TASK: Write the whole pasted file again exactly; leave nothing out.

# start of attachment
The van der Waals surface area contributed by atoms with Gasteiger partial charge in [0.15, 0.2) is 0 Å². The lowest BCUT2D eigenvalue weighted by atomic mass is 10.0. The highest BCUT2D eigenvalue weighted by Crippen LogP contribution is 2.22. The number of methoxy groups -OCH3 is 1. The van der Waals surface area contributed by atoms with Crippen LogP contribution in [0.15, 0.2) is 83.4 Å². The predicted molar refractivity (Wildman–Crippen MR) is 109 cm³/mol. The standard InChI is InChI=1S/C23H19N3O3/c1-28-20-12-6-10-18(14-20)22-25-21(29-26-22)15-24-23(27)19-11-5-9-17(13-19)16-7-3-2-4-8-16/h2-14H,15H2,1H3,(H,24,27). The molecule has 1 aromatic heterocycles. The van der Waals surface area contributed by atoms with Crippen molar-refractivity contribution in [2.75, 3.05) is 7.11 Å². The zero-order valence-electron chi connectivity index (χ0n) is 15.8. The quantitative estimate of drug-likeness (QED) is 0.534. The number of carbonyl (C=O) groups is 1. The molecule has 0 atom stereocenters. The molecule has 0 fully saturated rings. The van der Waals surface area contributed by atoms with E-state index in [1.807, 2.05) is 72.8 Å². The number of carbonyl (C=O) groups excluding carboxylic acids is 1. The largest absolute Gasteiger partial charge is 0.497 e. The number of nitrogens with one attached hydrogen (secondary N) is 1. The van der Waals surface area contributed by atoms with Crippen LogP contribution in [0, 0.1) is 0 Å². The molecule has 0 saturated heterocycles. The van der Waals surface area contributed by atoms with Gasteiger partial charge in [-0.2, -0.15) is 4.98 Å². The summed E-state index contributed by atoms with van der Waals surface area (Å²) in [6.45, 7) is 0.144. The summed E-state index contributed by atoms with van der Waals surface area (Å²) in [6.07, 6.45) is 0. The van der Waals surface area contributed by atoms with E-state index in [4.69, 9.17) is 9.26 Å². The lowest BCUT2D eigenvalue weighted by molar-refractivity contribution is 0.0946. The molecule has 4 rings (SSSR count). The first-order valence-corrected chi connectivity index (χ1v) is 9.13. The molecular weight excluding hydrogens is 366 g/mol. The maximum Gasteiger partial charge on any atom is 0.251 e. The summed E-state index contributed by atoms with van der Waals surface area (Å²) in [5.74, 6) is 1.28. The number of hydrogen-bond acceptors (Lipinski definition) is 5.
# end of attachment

The van der Waals surface area contributed by atoms with Gasteiger partial charge in [0.15, 0.2) is 0 Å². The lowest BCUT2D eigenvalue weighted by atomic mass is 10.0. The highest BCUT2D eigenvalue weighted by Crippen LogP contribution is 2.22. The number of methoxy groups -OCH3 is 1. The van der Waals surface area contributed by atoms with Crippen LogP contribution in [0.15, 0.2) is 83.4 Å². The predicted molar refractivity (Wildman–Crippen MR) is 109 cm³/mol. The standard InChI is InChI=1S/C23H19N3O3/c1-28-20-12-6-10-18(14-20)22-25-21(29-26-22)15-24-23(27)19-11-5-9-17(13-19)16-7-3-2-4-8-16/h2-14H,15H2,1H3,(H,24,27). The molecule has 1 aromatic heterocycles. The van der Waals surface area contributed by atoms with Crippen molar-refractivity contribution in [2.75, 3.05) is 7.11 Å². The zero-order valence-electron chi connectivity index (χ0n) is 15.8. The quantitative estimate of drug-likeness (QED) is 0.534. The number of carbonyl (C=O) groups is 1. The molecule has 0 atom stereocenters. The molecule has 0 fully saturated rings. The van der Waals surface area contributed by atoms with E-state index in [1.807, 2.05) is 72.8 Å². The number of carbonyl (C=O) groups excluding carboxylic acids is 1. The largest absolute Gasteiger partial charge is 0.497 e. The number of nitrogens with one attached hydrogen (secondary N) is 1. The van der Waals surface area contributed by atoms with Crippen LogP contribution in [0, 0.1) is 0 Å². The molecule has 0 saturated heterocycles. The van der Waals surface area contributed by atoms with Gasteiger partial charge in [-0.2, -0.15) is 4.98 Å². The summed E-state index contributed by atoms with van der Waals surface area (Å²) in [6.45, 7) is 0.144. The summed E-state index contributed by atoms with van der Waals surface area (Å²) in [6.07, 6.45) is 0. The van der Waals surface area contributed by atoms with E-state index in [4.69, 9.17) is 9.26 Å². The lowest BCUT2D eigenvalue weighted by molar-refractivity contribution is 0.0946. The molecule has 4 rings (SSSR count). The first-order valence-corrected chi connectivity index (χ1v) is 9.13. The molecular weight excluding hydrogens is 366 g/mol. The maximum Gasteiger partial charge on any atom is 0.251 e. The summed E-state index contributed by atoms with van der Waals surface area (Å²) in [5.74, 6) is 1.28. The number of hydrogen-bond acceptors (Lipinski definition) is 5.